bloom is off the rose

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Alternative forms[edit]


bloom is off the rose

  1. (idiomatic) The person, object, or situation identified in the context has lost its novelty, freshness, appeal, or acceptability.
    • 1921, John Galsworthy, chapter 9, in The Forsyte Saga, Part III:
      The matter was clear as daylight, and would be disposed of in half an hour or so; but during that half-hour he, Soames, would go down to hell; and after that half-hour all bearers of the Forsyte name would feel the bloom was off the rose.
    • 1990 April 8, Sheila Rule, "The World: Quite Enough of Thatcher, or Just a Cyclical Setback?," New York Times (retrieved 8 Jan 2012):
      "Thatcher's style, her arrogance, her kind of assertiveness, have suddenly gone out of fashion," said Ralph Miliband. . . . Outside of Britain, too, the bloom is off the rose. Mrs. Thatcher had a warm relationship with President Ronald Reagan, but her standing with President Bush is less certain.
    • 2007 Feb. 15, Barbara Kiviat, "10 Questions for Carl Icahn," Time:
      The bloom is off the rose concerning the imperial CEO. Finally shareholders are becoming incensed by these reprehensible bonuses and severance packages.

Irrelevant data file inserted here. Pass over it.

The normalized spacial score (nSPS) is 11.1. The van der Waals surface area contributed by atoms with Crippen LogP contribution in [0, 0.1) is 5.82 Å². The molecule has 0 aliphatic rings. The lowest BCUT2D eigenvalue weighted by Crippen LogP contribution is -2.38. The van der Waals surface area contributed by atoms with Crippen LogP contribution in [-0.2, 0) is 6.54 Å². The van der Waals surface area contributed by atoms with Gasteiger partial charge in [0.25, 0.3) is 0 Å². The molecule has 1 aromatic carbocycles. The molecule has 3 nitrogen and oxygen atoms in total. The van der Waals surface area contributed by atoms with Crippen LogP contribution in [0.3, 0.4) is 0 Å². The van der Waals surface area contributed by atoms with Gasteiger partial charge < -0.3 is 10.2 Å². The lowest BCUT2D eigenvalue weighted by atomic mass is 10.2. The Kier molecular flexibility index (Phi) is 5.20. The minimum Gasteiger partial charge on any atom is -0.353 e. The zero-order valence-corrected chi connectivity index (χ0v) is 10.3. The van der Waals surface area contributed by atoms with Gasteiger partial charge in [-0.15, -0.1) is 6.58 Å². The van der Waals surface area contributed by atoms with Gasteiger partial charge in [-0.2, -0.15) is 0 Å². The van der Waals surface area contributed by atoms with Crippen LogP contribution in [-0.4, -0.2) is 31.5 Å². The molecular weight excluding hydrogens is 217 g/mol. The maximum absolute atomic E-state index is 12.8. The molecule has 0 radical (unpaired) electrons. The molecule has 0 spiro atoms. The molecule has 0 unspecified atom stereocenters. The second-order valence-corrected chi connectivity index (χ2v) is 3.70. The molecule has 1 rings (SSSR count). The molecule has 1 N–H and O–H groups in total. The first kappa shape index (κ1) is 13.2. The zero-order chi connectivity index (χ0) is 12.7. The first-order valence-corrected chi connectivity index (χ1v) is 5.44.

2. (idiomatic, business, economics) Business is not going well for a particular identified firm or industry, or the overall economy has taken a downturn.

Usage notes[edit]

  • Many variations exist in which another term is substituted for rose. Some examples:
  • 1905, Andrew Lang, "The Puzzle of Dickens's Last Plot":
    [ S]he and Edwin are on uncomfortable terms: she does not love him, while he perhaps does love her, but is annoyed by her manner, and by the gossip about their betrothal. "The bloom is off the plum" of their prearranged loves, he says.
  • 1971 Dec. 15, Vernon Scott, "New Breed of Film Stars Taking Over For ‘Matrons’,", Pittsburgh Press (retrieved 8 Jan 2012):
    Brigitte Bardot, Requel Welch, Sophia Loren and Shirley MacLaine . . . may be splendid actresses or sex symbols but the bloom is off the peach.